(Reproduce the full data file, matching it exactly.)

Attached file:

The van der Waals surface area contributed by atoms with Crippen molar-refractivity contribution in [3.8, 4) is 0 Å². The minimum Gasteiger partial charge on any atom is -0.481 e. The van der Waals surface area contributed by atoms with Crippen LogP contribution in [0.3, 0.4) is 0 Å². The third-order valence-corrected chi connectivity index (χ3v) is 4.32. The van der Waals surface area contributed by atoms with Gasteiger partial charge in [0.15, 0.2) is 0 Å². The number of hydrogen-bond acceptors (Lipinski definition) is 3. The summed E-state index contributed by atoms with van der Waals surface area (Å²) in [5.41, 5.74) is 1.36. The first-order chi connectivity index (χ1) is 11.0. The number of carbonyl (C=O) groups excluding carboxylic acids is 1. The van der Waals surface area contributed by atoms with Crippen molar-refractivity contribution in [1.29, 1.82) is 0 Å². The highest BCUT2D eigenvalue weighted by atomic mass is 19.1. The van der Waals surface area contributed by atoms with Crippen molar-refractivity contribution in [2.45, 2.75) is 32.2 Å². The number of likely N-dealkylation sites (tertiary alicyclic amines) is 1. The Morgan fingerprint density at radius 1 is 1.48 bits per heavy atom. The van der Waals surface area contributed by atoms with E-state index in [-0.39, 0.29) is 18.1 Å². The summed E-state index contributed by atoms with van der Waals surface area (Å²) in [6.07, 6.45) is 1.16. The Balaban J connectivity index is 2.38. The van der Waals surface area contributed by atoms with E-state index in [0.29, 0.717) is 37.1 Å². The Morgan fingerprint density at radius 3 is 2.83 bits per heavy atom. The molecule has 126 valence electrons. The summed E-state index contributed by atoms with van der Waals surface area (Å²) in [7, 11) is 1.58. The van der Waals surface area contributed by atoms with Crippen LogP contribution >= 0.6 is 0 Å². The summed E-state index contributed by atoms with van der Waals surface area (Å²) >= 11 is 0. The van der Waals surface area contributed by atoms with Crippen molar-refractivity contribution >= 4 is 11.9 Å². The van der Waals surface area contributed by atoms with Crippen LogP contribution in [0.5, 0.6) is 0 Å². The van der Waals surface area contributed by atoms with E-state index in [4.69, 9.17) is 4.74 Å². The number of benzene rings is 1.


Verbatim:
The van der Waals surface area contributed by atoms with Crippen molar-refractivity contribution in [3.8, 4) is 0 Å². The minimum Gasteiger partial charge on any atom is -0.481 e. The van der Waals surface area contributed by atoms with Crippen LogP contribution in [0.3, 0.4) is 0 Å². The third-order valence-corrected chi connectivity index (χ3v) is 4.32. The van der Waals surface area contributed by atoms with Gasteiger partial charge in [0.15, 0.2) is 0 Å². The number of hydrogen-bond acceptors (Lipinski definition) is 3. The summed E-state index contributed by atoms with van der Waals surface area (Å²) in [5.41, 5.74) is 1.36. The first-order chi connectivity index (χ1) is 11.0. The number of carbonyl (C=O) groups excluding carboxylic acids is 1. The van der Waals surface area contributed by atoms with Crippen molar-refractivity contribution in [1.29, 1.82) is 0 Å². The highest BCUT2D eigenvalue weighted by atomic mass is 19.1. The van der Waals surface area contributed by atoms with Crippen molar-refractivity contribution in [2.45, 2.75) is 32.2 Å². The number of likely N-dealkylation sites (tertiary alicyclic amines) is 1. The Morgan fingerprint density at radius 1 is 1.48 bits per heavy atom. The van der Waals surface area contributed by atoms with E-state index in [-0.39, 0.29) is 18.1 Å². The summed E-state index contributed by atoms with van der Waals surface area (Å²) in [6.07, 6.45) is 1.16. The Balaban J connectivity index is 2.38. The van der Waals surface area contributed by atoms with E-state index in [0.29, 0.717) is 37.1 Å². The Morgan fingerprint density at radius 3 is 2.83 bits per heavy atom. The molecule has 126 valence electrons. The summed E-state index contributed by atoms with van der Waals surface area (Å²) in [7, 11) is 1.58. The van der Waals surface area contributed by atoms with Crippen LogP contribution >= 0.6 is 0 Å². The summed E-state index contributed by atoms with van der Waals surface area (Å²) >= 11 is 0. The van der Waals surface area contributed by atoms with Crippen molar-refractivity contribution >= 4 is 11.9 Å². The van der Waals surface area contributed by atoms with Crippen LogP contribution in [0.5, 0.6) is 0 Å². The van der Waals surface area contributed by atoms with E-state index in [4.69, 9.17) is 4.74 Å². The number of benzene rings is 1.